Thunderegg cores of which the shell has fallen off due to weathering are fun to look at.
Structures visible at the outside of the core are the negative prints of the cavity in thunderegg; sometimes casts of crystals that once were present in the cavity, can be seen too. On many cores signs of spheruletic growth of cristobalite crystals in form of rooftile patterns can be found.
Besides giving clues of the forming history, looking at forms of cores may help making an imagination how the shape of a core in a whole thunderegg could look like. It helps judging how to cut the egg to get a nice thunderegg face. On this page 4 different types of cores.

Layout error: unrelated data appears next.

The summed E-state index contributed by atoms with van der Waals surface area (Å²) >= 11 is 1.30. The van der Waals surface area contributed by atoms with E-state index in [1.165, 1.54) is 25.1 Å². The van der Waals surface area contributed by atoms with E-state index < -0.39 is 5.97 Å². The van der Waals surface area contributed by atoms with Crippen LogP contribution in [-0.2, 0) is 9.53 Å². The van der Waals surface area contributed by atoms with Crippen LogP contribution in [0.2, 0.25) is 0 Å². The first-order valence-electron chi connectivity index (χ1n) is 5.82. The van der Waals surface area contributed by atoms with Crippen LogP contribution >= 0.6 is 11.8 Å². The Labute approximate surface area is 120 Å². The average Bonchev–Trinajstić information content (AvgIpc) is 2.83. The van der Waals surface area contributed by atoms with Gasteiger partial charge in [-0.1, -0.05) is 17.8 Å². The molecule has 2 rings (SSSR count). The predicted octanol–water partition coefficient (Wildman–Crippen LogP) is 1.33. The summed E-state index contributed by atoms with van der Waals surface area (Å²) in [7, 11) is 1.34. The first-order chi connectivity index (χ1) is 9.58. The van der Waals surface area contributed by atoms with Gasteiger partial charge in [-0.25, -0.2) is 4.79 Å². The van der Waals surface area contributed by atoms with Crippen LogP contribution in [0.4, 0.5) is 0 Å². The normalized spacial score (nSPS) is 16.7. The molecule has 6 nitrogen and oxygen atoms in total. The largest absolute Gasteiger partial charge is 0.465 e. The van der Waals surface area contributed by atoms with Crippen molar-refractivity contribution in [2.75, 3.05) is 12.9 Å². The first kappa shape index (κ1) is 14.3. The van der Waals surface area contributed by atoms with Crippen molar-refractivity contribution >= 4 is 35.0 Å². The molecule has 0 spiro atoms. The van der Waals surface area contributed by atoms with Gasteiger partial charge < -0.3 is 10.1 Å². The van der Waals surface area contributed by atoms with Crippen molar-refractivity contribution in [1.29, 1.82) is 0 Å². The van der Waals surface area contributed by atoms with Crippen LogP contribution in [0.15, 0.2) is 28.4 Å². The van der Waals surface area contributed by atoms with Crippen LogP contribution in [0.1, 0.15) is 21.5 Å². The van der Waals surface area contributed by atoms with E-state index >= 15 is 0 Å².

Biconoid shaped cores. The first thunderegg above is from the NJ01 bed. The shell is intact. There is only one sharp outcropping ridge visible, a ‘pressure ridge’. The other video shows a thunderegg core (Mirador/Argentina), with a shape as can be expected in the intact thunderegg at the left. The shape is called ‘biconoid’; a cut core has two sharply formed edges. It is the most simple form of a cavity/core.
Triconoid shaped cores. A cut triconoid core has three sharply formed edges, an extra fissure opened up compared to the biconoid cores. First video is showing a core, still with some shell attached. Second has a intact shell, with pressure ridges which can be followed around the egg. Both examples from Eddy bed.
Boxcores. The thundereggs above are from the Richardsons Ranch in the USA. First one shows a completly weathered core, it is called a boxcore because of the box shape of it. A cut boxcore has four more or less blunt edges. The second thunderegg only has lost its cap. The topside of the core is visible and also the sharp ridges of the core are peaking through the eggs shell.